Jevons was a British economist (1835-1882), who is considered, along with Carl Menger and Léon Walras, a co-founder of marginalism and theory of utility. Jevons is the author of the book “The Theory of Political Economy”, 1871, in which he devised the concept of marginal utility, from an additive and separable utility function, although it was not measurable on cardinal terms. These studies were possible thanks to Johann H. von Thünen’s works, who was the first economist to use the word “marginal”, which Jevons adopted in his works using the term “final”. He is also considered as a precursor of Econometrics for his work on business cycle, index numbers and moving averages, topics on which he used his extensive knowledge of mathematics.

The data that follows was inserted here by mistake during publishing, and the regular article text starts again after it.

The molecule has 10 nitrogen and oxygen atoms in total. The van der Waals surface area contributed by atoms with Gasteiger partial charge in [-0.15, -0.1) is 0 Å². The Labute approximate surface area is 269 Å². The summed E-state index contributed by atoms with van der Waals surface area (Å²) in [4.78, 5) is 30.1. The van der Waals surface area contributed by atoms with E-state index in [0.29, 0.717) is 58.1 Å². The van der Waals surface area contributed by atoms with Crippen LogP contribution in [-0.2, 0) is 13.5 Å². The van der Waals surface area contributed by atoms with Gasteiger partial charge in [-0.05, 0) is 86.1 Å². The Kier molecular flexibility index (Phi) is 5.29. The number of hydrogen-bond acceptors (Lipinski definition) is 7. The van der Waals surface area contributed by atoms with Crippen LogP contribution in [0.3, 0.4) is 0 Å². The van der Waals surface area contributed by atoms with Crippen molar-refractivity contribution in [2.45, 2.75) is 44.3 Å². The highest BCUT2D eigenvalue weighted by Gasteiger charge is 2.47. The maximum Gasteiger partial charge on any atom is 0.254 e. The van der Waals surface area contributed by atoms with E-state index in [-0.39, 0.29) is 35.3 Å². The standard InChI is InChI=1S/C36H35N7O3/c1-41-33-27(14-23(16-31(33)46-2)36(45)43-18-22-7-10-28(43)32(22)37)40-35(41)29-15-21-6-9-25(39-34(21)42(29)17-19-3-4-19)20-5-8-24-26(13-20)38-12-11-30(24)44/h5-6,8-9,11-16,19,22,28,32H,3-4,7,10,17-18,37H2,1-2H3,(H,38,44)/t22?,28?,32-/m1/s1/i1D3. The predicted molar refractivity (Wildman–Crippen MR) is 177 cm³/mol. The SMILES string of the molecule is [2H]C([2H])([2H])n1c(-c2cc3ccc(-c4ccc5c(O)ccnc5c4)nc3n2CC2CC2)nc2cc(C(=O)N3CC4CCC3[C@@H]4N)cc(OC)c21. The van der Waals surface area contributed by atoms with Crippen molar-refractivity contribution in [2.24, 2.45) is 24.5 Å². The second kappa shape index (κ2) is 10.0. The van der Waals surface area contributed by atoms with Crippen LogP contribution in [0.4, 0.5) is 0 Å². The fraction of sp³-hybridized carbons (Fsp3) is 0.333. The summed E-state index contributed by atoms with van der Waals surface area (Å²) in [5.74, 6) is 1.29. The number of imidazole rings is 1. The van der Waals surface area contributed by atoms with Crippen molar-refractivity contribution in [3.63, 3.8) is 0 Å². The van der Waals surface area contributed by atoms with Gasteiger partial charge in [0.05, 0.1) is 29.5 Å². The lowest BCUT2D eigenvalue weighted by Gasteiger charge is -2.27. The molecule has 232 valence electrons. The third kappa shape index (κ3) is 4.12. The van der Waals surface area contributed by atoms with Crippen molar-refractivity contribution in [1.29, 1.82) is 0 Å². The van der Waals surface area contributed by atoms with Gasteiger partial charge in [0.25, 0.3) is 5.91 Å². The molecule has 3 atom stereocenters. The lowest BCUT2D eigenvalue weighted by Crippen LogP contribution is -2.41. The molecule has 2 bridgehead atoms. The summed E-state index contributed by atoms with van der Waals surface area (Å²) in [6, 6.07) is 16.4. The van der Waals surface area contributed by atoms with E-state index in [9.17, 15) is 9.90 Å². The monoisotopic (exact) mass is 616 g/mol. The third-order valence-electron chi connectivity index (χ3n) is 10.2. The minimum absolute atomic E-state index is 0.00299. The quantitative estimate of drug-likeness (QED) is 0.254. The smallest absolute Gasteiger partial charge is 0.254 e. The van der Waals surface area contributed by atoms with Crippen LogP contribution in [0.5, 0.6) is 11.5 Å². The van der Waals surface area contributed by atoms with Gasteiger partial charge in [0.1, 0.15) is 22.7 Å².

Although his works on marginal utility are considered pioneer during the marginal revolution, and important for the development of neoclassical economics, Jevons considered there would be only one possible solution when considering barter exchange. However, there are infinite solutions, as was demonstrated later on by Francis Y. Edgeworth, whose indifference curves are based on Jevons’ earlier work.